‘Fertility perks’ in the workplace aren’t a feminist victory

‘Fertility perks’ in the workplace aren’t a feminist victory

Egg freezing is the fastest-growing fertility treatment in the UK, with more and more women hoping to have a family later in life – and now, it’s being offered to employees as a workplace perk thanks to the likes of Meta, LinkedIn, Apple and Goldman Sachs.

According to a new report from The Standard, fertility ‘perks’ are big business (literally). Spotify gives London employees £40,000 for the treatment, while Apple and Meta subsidise egg freezing for London staff up to a reported £16,000; law firm Cooley offers £45,000 and Netflix up to £60,000 for “for family forming and reproductive support.” At LinkedIn, employees and their partners are eligible to claim money back for treatments up to £23,000. Goldman Sachs, who were one of the first companies in the UK to offer egg freezing, launched its ‘Pathway to Parenthood’ programme in November 2019, offering over £15,500 towards treatments.

The field is expanding too, with the likes of M&S, the Co-op and SpaceNK bringing in policies offering ‘fertility perks’.

There’s a reason why egg freezing is becoming more popular – it’s a fact that women’s eggs reduce in number and quality the older we get. According to the British Fertility Society, our fertility starts to decline from our mid-thirties, so egg freezing purports to provide a safeguard for women who don’t want to have a baby – yet.

However, it’s not quite as simple as freezing your eggs and then being worry-free until you’re ready to start trying for a family. For starters, egg freezing is only available on the NHS for medical reasons. So, if you’re considering it because you’re not ready to embrace parenthood, and you have no qualifying medical reason for doing so, you’ll have to go private – at a cost of around £3,000. Add in the cost of storing them, then later on fertilising them, transferring an embryo, and the medication you might need, it’s closer to £8,000.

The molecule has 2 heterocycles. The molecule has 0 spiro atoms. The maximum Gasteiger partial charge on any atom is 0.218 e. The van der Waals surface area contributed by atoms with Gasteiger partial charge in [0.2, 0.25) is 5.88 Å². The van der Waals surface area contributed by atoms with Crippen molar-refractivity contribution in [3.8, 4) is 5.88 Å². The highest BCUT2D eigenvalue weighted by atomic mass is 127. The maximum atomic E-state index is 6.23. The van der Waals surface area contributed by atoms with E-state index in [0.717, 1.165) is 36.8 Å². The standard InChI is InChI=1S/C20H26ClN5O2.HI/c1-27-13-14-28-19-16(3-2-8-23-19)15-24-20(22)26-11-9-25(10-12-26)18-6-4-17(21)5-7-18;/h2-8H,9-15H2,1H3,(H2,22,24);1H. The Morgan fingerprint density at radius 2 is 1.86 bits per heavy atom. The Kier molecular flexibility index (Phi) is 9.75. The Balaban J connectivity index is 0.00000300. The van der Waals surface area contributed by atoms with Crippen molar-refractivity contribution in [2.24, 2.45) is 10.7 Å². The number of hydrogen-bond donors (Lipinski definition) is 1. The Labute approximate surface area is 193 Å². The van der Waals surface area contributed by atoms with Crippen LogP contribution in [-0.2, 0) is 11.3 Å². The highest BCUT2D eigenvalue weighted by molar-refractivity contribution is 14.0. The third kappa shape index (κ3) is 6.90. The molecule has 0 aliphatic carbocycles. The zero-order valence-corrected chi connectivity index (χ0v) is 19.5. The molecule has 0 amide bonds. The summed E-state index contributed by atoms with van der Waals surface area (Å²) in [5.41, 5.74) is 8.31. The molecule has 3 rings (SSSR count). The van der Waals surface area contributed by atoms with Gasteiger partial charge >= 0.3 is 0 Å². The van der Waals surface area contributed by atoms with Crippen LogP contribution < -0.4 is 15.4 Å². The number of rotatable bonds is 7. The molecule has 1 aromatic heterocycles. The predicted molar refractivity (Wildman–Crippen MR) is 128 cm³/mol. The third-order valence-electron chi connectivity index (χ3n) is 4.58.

This hefty price tag means egg freezing is off limits for many. So, the idea of an employer providing funding for treatment is a huge incentive.

As a means of fertility preservation, egg freezing ostensibly enables women to work through their thirties and into their forties without taking a career break to have kids. Some argue it’s a way of tackling inequality in the workplace: having pressed pause on their reproductive systems, women can focus on climbing the corporate ladder and gain parity with male colleagues.

The Evening Standard‘s recent survey found that seven in 10 (69.8%) of people would consider freezing their eggs to help with money worries and to free up more time to focus on their jobs, but only 6.8% have actually been able to do so. Meanwhile, further research found that 53% of workers would stay longer with their employer if they covered the cost of fertility treatment.

When the time’s right, they can explore the prospect of having a baby and call on those frozen eggs – but are things really so straightforward?

Gwenda Burns, chief executive of charity Fertility Network UK, says it’s a positive thing for women to have choices. “However, it’s really important that anyone considering going into this is fully informed,” she comments. “Freezing your eggs is not a guarantee of having a family in the future.”

In fact, the odds of success are stacked heavily against you. Women who use their own previously frozen eggs have on average an 18 percent chance of having a baby. It’s higher using donor eggs, because women who want to donate their eggs have to meet strict eligibility criteria, which are put in place to maximise the likelihood of the eggs going on to create a baby.

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